The results of this study are consistent with prior research. US studies involving women in prison [13,12,13,2527] have also identified barriers to accessing contraception in prison and after release, despite women’s interest in and motivation to access contraception [1,13,28]. A small number of studies have used qualitative approaches to explore reproductive health issues among women in prison [10,16,17,29]; these studies examined specific issues such as sterilization [16] and the prevention of sexually transmitted infections on release [29]. US women interviewed for one study thought contraception services should be available and had concerns about the quality of care in prison and about community follow-up, and some reported the desire to become pregnant [10]. Quantitative studies from the US and Canada also indicate that women experiencing imprisonment have less access to pregnancy-related care compared with non-incarcerated populations [8,30], and a survey of prison wardens in the US found that pregnant women in prison had unmet needs regarding nutrition, rest, and psychosocial support [9]. Our finding that women in prison are made to feel like their health concerns are not legitimate has been echoed in other work [31,32]. Previous studies have identified that some women see their time in prison as an opportunity to access healthcare [31,33], including contraceptive services [13]. A recent Canadian study conducted focus groups with 11 admitted women and six healthcare staff in a provincial correctional facility, and similar to our study, found that factors influencing the use of women’s health services in prison were lack of gender-specific services, mistrust of healthcare providers, and fragmentation of healthcare [33]. Our study expands on this research and adds critical insights regarding the potential impact of discrimination and stigma as direct barriers to reproductive healthcare. By examining both contraception and pregnancy ‘side-by-side,’ the underlying and systemic issues which inhibit access to reproductive healthcare and reproductive justice for this population were further elucidated.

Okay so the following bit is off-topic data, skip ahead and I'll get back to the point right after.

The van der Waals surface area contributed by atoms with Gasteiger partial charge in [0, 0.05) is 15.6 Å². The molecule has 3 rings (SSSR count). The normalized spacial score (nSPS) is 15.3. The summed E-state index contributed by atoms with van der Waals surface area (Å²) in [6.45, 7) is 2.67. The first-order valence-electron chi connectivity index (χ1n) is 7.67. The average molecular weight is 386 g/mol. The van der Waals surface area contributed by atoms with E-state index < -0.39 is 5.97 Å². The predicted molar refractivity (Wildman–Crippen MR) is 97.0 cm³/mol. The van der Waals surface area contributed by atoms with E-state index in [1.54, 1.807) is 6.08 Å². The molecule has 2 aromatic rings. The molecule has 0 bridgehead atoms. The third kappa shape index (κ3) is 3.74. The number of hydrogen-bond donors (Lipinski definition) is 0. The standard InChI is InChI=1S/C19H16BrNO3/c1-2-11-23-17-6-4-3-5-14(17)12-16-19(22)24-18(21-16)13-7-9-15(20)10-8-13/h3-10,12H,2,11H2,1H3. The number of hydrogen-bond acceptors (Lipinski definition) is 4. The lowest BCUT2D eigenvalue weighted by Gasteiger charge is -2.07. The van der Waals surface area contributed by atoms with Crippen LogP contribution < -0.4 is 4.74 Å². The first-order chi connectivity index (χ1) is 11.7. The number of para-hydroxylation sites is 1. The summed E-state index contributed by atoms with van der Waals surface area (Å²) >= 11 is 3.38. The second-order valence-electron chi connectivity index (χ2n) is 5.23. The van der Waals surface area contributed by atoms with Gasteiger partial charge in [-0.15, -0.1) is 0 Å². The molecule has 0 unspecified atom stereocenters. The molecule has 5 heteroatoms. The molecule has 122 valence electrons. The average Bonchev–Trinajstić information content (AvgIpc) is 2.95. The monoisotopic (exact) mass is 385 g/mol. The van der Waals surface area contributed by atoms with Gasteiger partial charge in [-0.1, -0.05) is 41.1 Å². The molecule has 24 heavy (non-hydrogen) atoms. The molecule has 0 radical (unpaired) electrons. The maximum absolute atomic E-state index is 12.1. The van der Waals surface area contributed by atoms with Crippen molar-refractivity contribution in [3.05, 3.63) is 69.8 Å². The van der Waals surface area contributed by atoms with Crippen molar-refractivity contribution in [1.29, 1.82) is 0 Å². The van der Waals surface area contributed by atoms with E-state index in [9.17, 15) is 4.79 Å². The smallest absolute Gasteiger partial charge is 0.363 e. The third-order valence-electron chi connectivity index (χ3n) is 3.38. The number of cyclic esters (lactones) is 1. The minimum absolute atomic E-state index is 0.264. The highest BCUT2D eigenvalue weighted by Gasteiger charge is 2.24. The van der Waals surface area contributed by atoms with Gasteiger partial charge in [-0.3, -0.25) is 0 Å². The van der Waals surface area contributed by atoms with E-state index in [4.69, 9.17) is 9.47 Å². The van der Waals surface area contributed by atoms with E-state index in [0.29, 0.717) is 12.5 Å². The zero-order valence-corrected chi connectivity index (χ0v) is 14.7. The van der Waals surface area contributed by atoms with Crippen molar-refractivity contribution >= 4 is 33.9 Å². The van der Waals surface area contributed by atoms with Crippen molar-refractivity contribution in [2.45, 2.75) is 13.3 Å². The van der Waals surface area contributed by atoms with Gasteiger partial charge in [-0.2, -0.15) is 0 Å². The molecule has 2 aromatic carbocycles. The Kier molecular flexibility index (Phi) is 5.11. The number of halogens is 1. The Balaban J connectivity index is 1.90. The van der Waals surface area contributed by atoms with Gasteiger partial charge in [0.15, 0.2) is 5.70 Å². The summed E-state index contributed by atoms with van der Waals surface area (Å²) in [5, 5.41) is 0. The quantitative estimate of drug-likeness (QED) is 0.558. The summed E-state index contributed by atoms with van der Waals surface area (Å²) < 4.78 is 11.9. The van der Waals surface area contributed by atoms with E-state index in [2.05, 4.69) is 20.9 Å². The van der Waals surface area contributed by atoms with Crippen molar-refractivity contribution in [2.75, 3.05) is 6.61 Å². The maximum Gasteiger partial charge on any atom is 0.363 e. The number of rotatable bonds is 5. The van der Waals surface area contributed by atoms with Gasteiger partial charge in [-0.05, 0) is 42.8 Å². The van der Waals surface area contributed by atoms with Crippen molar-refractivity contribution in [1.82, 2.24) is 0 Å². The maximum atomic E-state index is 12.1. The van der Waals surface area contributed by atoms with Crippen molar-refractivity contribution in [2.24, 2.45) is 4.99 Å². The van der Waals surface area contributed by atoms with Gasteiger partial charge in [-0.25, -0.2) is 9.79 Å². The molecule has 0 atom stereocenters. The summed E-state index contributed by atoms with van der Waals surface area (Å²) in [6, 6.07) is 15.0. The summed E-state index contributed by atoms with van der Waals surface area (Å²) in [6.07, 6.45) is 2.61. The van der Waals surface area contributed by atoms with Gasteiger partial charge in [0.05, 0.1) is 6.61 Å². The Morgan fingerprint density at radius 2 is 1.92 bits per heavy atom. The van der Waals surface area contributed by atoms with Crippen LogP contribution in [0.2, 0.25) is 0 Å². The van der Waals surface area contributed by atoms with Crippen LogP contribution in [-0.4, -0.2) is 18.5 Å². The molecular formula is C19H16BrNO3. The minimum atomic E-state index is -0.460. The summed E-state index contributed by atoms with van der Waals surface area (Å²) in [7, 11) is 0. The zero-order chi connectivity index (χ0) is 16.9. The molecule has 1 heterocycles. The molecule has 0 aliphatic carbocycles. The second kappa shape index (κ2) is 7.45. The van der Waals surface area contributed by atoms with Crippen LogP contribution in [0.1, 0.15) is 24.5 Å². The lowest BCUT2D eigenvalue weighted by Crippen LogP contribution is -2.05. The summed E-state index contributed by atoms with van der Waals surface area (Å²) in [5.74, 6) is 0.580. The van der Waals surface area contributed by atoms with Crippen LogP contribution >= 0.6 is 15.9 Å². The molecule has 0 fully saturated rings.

Our study has some limitations. First, we did not ask women directly about experiences with and perspectives on abortion, or abortion care in prison, which is an aspect of reproductive justice [18]. We used the term ‘women’ to recruit participants, and people self-selected into this category. We acknowledge that experiences of pregnancy and reproductive health care are not confined to those who identify as women; however, we did not specifically recruit trans-identified or gender non-conforming persons for this study. It is possible that some people who have accessed, or who desired access to reproductive healthcare in prison were excluded from our study on the basis of their gender identity. Since it is well documented that trans and gender-non-conforming persons experience greater barriers to healthcare in prison and in the community, we believe it is important for future studies to explore these experiences by recruiting participants based on experiences of reproductive healthcare, rather than the category of ‘women.’ Participants were recruited from only one provincial prison, however, the data reached saturation within the components of the reproductive justice concept map. The primary investigator of this study (FK) worked as a family physician in the prison where groups were conducted, as was noted on the information and consent forms, which may have affected participation and discussion. In addition, our use of focus groups may have prevented some personal stories from being shared by some of the women; however, this data collection strategy may have also promoted richer discussions of shared experiences [34].